Today’s opening of the Yaskawa robot plant in Kočevje was attended by the Prime Minister, Marjan Šarec, and economic development minister Zdravko Počivalšek, along with numerous Yaskawa executives.
Addressing those present, Šarec expressed joy that such a high-technology facility had been opened right there in Kočevje, which had for years been regarded as an undeveloped, backward area that even lacked promise.
For implementing and securing the Yaskawa investment in Kočevje he praised first and foremost the Kočevje municipality and its mayor, Vladimir Prebilič, and in second place the previous government and his predecessor Miro Cerar and Minister Počivalšek, both of whom in his words persevered with the project.
He takes the view that Slovenia and Japan have long-standing good relations, and these relations will continue to strengthen. “Cooperation gives rise to the best ideas,” he underlined. He went on to say that he is seeking similar investments in the future, and also that the country should be able to attract them more rapidly than in the Yaskawa case.
He summed up by saying that in the future, Slovenia and world can be led only by high added value, as is the example of today’s opening of the Kočevje plant.
In his address, Počivalšek first expressed joy that the plant had succeeded in being built in two years and noted that high technology and development had been brought even to more remote Slovenian locations. The example of the construction of the Yaskawa facility is in his opinion proof that Slovenians can work to implement certain things together and even quickly.
The CEO of the newly established Kočevje company Yaskawa Europe Robotics, Hubert Kosler, said at the press conference on the opening of the plant that the new facility would supplement the production capacities in Japan and China and would cover approximately four fifths of European demand for Motoman robots.
The new plant will have an annual production capacity of up to 10,000 robots. It currently employs 50 people, and by start of next year there should be 90 to 100 employees. By 2023 it should be employing around 150 or more, plus around a tenth of that number in development, in other words around 200 people. The facility will produce seven types of robots, added Kosler.
The President and CEO of Yaskawa Europe, Bruno Schnekenburger, said that with the new production of industrial robots Yaskawa is responding to increased demand for them in Europe and in markets of the Middle East, Africa and Russia, and their goal is to localise supply chains and shorten supply times.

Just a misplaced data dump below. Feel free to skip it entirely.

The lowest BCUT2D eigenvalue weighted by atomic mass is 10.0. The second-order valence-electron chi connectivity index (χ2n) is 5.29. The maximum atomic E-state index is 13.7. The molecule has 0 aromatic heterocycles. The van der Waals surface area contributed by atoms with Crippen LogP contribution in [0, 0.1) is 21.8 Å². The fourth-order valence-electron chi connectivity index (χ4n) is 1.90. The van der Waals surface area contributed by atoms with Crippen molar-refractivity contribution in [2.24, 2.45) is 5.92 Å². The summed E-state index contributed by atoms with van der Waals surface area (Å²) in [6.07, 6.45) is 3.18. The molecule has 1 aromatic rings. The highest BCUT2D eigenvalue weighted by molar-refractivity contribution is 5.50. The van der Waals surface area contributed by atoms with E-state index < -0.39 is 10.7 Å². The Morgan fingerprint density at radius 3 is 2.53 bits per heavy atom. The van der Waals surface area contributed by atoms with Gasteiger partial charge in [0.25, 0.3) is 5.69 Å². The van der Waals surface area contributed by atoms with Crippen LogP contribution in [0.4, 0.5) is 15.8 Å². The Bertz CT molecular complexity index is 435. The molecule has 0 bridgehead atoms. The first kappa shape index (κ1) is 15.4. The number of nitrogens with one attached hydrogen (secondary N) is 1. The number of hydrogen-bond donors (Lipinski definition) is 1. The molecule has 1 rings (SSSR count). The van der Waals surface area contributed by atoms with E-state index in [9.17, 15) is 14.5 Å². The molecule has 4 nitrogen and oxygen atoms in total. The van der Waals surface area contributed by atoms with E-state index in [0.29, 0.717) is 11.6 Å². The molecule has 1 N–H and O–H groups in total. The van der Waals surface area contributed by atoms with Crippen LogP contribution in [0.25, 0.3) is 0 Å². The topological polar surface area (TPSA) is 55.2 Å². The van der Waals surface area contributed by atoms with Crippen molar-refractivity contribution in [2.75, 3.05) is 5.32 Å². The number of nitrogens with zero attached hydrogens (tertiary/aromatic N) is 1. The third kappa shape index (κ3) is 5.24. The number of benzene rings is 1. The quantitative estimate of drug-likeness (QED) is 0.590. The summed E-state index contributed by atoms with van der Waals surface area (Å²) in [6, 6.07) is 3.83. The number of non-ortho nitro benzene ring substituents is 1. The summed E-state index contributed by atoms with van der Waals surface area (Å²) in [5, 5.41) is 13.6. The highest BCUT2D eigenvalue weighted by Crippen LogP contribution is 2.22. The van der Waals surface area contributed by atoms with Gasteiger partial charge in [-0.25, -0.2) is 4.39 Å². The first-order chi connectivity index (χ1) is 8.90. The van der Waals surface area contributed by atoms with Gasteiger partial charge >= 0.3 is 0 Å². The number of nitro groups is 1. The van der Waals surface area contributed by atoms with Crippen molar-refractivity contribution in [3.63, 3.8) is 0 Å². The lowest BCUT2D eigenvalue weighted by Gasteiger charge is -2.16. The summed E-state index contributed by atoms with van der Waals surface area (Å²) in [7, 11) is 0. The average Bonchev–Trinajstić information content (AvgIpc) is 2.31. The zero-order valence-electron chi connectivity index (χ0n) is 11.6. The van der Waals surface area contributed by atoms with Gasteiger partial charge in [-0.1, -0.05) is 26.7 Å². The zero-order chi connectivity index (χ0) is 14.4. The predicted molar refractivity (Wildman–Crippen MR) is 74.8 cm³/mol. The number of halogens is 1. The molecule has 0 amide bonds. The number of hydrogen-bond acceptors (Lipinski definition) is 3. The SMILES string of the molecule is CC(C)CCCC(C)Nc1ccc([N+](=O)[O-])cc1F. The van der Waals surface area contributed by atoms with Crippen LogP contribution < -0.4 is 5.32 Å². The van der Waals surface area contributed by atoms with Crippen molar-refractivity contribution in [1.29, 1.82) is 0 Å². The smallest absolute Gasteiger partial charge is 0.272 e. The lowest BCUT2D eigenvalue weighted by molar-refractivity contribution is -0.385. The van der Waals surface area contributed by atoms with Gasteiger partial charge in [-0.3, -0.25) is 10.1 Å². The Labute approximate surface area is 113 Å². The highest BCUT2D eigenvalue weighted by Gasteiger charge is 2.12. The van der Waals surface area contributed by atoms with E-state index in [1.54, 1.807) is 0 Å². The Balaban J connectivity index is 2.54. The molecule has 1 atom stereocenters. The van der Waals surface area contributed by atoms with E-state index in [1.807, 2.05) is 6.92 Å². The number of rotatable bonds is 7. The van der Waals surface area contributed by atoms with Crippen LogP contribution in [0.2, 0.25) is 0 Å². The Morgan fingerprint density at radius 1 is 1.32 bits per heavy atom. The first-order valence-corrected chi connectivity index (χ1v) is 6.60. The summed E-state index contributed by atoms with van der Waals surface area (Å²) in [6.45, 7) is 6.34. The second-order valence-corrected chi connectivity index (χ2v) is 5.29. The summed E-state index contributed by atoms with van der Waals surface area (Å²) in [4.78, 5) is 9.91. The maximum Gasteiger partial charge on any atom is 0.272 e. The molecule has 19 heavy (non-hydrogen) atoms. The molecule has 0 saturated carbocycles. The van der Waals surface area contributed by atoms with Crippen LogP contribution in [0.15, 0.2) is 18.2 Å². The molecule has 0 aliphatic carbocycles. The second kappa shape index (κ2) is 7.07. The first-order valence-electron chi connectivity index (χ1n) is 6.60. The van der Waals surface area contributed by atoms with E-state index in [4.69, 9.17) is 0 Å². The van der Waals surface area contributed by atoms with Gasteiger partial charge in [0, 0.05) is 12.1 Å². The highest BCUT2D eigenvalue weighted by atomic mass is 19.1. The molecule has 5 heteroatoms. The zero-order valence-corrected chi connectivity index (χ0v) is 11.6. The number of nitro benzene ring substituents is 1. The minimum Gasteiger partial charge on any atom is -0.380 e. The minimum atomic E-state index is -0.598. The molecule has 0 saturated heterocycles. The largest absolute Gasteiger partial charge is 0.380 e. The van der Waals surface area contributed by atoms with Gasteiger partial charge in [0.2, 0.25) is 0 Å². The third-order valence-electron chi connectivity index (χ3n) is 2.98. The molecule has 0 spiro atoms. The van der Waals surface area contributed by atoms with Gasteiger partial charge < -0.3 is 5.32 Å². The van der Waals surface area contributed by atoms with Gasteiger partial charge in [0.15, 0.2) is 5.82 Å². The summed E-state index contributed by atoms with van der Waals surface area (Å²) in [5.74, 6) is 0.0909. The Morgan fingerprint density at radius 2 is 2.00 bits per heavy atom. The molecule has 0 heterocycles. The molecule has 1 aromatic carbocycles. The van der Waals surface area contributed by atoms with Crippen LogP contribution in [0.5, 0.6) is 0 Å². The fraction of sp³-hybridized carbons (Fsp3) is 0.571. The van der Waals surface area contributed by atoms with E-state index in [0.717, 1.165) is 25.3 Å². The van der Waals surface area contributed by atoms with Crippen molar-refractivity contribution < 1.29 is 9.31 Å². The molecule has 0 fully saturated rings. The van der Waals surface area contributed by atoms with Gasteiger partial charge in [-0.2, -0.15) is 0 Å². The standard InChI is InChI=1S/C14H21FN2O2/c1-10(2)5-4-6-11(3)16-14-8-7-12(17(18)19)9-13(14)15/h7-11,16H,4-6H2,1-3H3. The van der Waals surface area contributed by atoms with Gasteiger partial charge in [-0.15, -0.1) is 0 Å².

This will enable them to respond more rapidly to the needs of the regional market and customers. In Kočevje they are banking on the renewed railway link to Ljubljana, which will afford them a better connection with the Port of Koper, added Schnekenburger.
According to unofficial information from STA, freight shipments will start running along the refurbished Kočevje line in the coming days.
Meanwhile the Regional Manager of Yaskawa Europe, Manfred Stern, noted that Yaskawa’s investment in Slovenia, as well as recently in Germany, France and Sweden, represents a strategic element of the Japanese group’s European initiative set out in the group’s global corporate goals.
Yaskawa selected Kočevje as the first location in Europe to produce industrial robots, and thereby the first such Yaskawa facility outside Asia.
On laying the facility’s cornerstone, Yaskawa executives said that in addition to the production plant, which will manufacture industrial robots, they would also open a research and development centre. In this way they would strengthen and enhance cooperation with local faculties and institutes, with Yaskawa collaborating with the faculties of mechanical and electrical engineering in Ljubljana and also with the Jožef Stefan Institute.
In 1994 Yaskawa Electric took over the Slovenian company Motoman Robotec, which was operating in Germany, and in 1996 in Ribnica they established Yaskawa Ristro, a company manufacturing robotic cells. At the same time Ribnica is home to Yaskawa Slovenija, which manages sales in Slovenia and in the markets of the former Yugoslavia. For the new robot plant in Kočevje, as mentioned earlier, they set up the company Yaskawa Europe Robotics, razvoj in proizvodnja robotov.
The new facility measures 120 by 92 metres, and has a little under 10,000 square metres of usable space.
In May last year, Stern signed a letter of intent with the Slovenian economic development minister and the municipality of Kočevje to set up plants for the production of electric motors and electronic components. These plants should employ up to 250 people, meaning that in total Yaskawa should bring up to 500 jobs to Kočevje.
The investment should amount to EUR 20 to 30 million. Stern said that land for the additional plants should be secured by around April this year. In total Yaskawa will need around seven hectares of additional land in the coming years, and production should begin at the latest in two years. Yaskawa already operates this kind of facility in Scotland, while the Kočevje plants will further boost capacity in Europe.
Production in Slovenia should meet around 75% of the market needs of corporations in Europe, the Middle East and Africa, while the country will serve as a central distribution point for the robots that continue to be manufactured in and exported from Japan.
They intend to construct the new facility next to the Kočevje plant opened today.